Prison Legal News Attends CCA Shareholder Meeting
by Alex Friedmann
From 1992 to 1998, I served time at the South Central Correctional Center in Wayne County, Tennessee, which is operated by Corrections Corporation of America (CCA), the nation’s largest private prison firm. On May 16, 2008 I attended CCA’s annual shareholder meeting at the company’s corporate office in Nashville ... as an investor. I’ve been to several other CCA shareholder meetings over the years, usually in the company of Harmon Wray – a tireless advocate for criminal justice reform through his work with the United Methodist Church and Vanderbilt Program in Faith and Criminal Justice. Harmon died unexpectedly in July 2007, so this year I went alone.
All of CCA’s board members were present plus most of the corporate officers, including general counsel Gustavus A. Puryear IV. Gus and I don’t have much in common. He’s a multi-millionaire and I’m not. He’s a member of the exclusive, notoriously discriminatory Belle Meade Country Club; I’m not. He’s been nominated for a lifetime appointment to the federal bench in Middle Tennessee, the same jurisdiction where CCA is headquartered. I’m trying to derail his nomination (for details, visit www.againstpuryear.org).
We didn’t exchange pleasantries. Before the meeting I met with Sister Gwen Farry of the Sisters of Charity of the Blessed Virgin Mary (BVM), and discussed a shareholder resolution sponsored by her organization and three other faith groups that would require CCA to disclose its expenditures and policies related to political contributions. The company spent $2.5 million on lobbying on the federal level alone last year. A 2004 report found that approximately 94% of political donations from CCA and company insiders went to Republicans. The BVM resolution failed to pass but did receive around 1/3 of the voting shares in favor, which was an exceptional result considering the lack of interest by most stockholders in the companies in which they invest. The resolution will likely be re-introduced next year. Nuns can be stubborn.
As a shareholder of record (I own one share of CCA stock), I addressed the Board members and informed them that Harmon, also a single-share stockholder, had passed away. I noted that while Harmon’s views did not coincide with the Board’s, he was a man of conscience who truly lived his faith – and his friends, fellow shareholders and CCA were poorer for his untimely death. I also presented two questions. The first was a bit lengthy:
“On March 13, Time magazine published an article based on the allegations of a former CCA senior manager turned whistleblower, who accused CCA of failing to disclose full and accurate quality assurance reports to contracting government agencies. The next day, on March 14, CCA sent a letter to all of its government customers, informing them of the Time article and assuring there was no basis for these allegations. That letter was filed with the SEC on a Form 8-K. Assuming there was no investigation by corporate staff in the one-day period between when the article was published and when the letter was sent, has CCA’s Board initiated any investigation to determine whether CCA’s internal quality assurance reports are being accurately and fully disclosed to contracting government agencies ...?”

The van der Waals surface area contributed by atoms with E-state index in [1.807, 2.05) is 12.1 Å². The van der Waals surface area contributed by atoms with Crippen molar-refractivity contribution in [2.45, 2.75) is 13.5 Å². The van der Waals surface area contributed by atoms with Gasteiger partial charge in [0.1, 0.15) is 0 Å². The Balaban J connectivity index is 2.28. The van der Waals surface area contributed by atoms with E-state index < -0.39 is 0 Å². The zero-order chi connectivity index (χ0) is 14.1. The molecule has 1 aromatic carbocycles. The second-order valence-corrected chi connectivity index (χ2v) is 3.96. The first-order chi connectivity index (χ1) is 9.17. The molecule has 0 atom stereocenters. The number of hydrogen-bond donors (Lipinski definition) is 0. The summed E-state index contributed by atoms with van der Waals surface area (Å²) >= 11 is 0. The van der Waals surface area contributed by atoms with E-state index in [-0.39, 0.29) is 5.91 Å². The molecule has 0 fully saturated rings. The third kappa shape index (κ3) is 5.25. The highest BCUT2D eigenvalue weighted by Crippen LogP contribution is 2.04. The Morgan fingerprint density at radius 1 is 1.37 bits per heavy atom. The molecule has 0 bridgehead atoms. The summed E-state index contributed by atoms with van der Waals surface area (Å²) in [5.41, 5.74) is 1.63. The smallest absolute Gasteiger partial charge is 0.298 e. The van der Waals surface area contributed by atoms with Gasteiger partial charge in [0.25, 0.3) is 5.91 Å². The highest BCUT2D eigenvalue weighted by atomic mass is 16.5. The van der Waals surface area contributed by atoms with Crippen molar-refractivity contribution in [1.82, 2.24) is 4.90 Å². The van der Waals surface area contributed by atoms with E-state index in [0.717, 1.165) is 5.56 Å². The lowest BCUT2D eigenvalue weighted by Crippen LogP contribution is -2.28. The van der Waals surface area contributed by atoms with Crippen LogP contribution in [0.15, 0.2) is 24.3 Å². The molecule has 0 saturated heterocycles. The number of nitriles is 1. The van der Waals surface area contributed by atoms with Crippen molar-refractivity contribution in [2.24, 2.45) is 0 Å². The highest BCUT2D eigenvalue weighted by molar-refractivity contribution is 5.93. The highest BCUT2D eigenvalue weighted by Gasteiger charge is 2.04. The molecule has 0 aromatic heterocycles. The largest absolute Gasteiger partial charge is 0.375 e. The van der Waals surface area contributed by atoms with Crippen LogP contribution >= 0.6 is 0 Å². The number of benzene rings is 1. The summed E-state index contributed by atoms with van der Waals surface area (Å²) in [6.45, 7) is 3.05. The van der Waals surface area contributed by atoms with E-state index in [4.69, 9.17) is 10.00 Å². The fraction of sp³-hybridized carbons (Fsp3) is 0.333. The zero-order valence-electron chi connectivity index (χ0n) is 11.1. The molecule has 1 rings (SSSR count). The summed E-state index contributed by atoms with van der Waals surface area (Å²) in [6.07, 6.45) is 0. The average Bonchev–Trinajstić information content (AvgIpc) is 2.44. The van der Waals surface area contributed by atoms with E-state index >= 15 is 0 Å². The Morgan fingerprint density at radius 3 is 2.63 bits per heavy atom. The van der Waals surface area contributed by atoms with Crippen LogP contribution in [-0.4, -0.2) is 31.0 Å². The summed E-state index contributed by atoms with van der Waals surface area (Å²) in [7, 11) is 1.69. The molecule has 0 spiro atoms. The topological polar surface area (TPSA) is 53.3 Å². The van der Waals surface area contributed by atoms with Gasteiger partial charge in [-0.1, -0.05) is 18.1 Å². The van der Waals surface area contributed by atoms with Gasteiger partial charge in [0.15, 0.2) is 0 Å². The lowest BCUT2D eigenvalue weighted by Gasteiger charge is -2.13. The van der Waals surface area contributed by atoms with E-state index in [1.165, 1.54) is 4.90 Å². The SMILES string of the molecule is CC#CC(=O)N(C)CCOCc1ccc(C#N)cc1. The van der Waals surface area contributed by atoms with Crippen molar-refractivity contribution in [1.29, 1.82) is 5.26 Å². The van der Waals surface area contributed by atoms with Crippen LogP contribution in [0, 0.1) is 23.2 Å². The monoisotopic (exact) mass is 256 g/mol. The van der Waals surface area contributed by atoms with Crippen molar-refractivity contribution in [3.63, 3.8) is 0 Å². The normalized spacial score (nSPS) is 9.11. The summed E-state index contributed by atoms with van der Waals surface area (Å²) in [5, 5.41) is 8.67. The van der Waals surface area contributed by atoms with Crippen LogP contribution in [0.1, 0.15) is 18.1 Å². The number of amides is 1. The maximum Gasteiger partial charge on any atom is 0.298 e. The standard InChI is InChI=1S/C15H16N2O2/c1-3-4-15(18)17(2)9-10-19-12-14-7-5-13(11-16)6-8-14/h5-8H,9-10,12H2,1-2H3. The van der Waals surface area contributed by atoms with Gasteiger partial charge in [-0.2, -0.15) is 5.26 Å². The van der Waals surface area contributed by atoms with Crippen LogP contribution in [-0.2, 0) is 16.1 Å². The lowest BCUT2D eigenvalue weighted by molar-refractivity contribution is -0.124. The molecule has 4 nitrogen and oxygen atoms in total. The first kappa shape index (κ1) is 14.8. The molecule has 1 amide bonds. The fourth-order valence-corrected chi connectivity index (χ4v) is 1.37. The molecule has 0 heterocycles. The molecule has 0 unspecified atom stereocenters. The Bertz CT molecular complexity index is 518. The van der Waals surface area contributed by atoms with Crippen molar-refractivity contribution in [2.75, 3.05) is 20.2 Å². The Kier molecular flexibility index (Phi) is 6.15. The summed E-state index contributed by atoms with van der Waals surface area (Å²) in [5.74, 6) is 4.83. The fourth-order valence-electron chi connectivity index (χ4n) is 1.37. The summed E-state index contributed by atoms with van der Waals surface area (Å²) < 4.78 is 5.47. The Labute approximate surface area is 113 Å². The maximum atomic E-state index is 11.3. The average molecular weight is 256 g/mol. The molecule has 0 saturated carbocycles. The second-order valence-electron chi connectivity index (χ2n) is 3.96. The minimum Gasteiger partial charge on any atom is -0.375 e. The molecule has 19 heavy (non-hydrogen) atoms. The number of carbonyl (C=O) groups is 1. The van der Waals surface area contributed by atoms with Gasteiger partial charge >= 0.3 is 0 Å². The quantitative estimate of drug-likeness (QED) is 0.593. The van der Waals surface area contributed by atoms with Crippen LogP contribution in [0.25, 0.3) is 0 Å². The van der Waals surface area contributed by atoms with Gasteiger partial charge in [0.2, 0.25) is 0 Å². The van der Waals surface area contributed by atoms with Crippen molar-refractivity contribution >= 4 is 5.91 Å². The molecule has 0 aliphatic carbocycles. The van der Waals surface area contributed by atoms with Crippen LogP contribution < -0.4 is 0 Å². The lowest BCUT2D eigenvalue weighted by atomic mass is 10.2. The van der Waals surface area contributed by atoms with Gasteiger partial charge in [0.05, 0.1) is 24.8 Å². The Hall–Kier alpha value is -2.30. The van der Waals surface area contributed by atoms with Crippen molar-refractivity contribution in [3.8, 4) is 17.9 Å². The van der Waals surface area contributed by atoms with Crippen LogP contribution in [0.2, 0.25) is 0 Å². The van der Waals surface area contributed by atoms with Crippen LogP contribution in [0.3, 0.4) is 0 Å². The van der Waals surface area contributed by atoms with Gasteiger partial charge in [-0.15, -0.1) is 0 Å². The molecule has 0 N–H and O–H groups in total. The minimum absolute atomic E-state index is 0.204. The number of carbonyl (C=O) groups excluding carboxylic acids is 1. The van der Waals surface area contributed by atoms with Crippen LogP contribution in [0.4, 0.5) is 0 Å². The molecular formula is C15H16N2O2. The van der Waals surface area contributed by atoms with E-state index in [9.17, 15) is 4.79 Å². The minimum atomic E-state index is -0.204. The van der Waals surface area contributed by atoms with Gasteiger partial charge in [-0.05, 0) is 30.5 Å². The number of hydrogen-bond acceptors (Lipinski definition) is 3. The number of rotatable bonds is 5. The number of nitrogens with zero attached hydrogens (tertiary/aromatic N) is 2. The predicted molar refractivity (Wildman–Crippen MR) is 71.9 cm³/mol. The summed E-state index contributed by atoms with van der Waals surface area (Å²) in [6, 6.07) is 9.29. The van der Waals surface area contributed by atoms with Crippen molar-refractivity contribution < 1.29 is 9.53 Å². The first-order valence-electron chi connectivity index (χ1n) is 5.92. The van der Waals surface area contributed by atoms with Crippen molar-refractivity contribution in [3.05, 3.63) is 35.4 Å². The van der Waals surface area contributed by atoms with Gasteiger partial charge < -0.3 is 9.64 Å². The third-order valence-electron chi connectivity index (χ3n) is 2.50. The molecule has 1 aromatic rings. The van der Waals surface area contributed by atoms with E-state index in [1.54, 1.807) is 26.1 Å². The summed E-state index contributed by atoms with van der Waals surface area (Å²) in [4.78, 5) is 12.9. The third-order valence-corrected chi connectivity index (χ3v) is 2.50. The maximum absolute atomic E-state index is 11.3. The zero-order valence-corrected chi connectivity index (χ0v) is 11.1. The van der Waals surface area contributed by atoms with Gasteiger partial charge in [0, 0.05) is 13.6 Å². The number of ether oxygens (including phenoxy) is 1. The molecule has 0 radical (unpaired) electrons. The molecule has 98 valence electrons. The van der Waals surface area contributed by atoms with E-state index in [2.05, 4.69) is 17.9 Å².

CCA CEO John Ferguson initially asked me to disclose my affiliations and “agenda,” so everyone would know I was against prison privatization. I acknowledged that I was the associate editor for Prison Legal News and served in a voluntary capacity as vice president of the Private Corrections Institute, a citizen watchdog group that opposes for-profit prisons. I was polite and didn’t ask Mr. Ferguson about his own agenda – e.g., his annual salary of $712,249 and the 178,600 shares of CCA stock he owns valued at $4.6 million, according to SEC reports.
Ferguson then answered, without elaboration, that the Board had conducted an investigation and was satisfied with the results. And that, as they say, was that. Private prison corporate transparency at its finest. My second question was more succinct:
“The Time magazine article was related to the judicial nomination of vice president and general counsel Gustavus Puryear. Has CCA expended any company funds in connection with Mr. Puryear’s judicial nomination ...? If so, to what extent does the expenditure of such funds benefit shareholders?”
Ferguson admitted that CCA was expending funds on Gus’ judicial nomination, to the extent the company needed to counter “unfounded” accusations and “mischaracterizations” about CCA as a result of nomination-related media coverage. He was polite and didn’t mention that I’ve been the driving force behind most of that media coverage, which has included articles in the Tennessean, Mother Jones, Harpers, the Nashville Post and the Nashville Scene, as well as by the Associated Press, Alternet and UPI, plus the radio show Democracy Now.
Following the shareholder meeting I was approached by CCA’s communications director, Louise Grant. We sparred a bit but I told her I was open to discussing matters and hearing her side; however, she indicated that would be pointless since it was clear I wouldn’t change my mind. In fairness, she probably wouldn’t change hers, either. CCA deputy general counsel Steve Groom also had the courtesy to introduce himself. Gus left immediately after the meeting, without comment.I doubt CCA officials would have ever expected a former prisoner from one of their for-profit lock-ups to attend a shareholder meeting as an investor and question the company’s practices. This could only happen in America – the “land of the free” which, at last count, had 2.3 million people behind bars and growing, including an increasing number held in CCA’s privately-run prisons.
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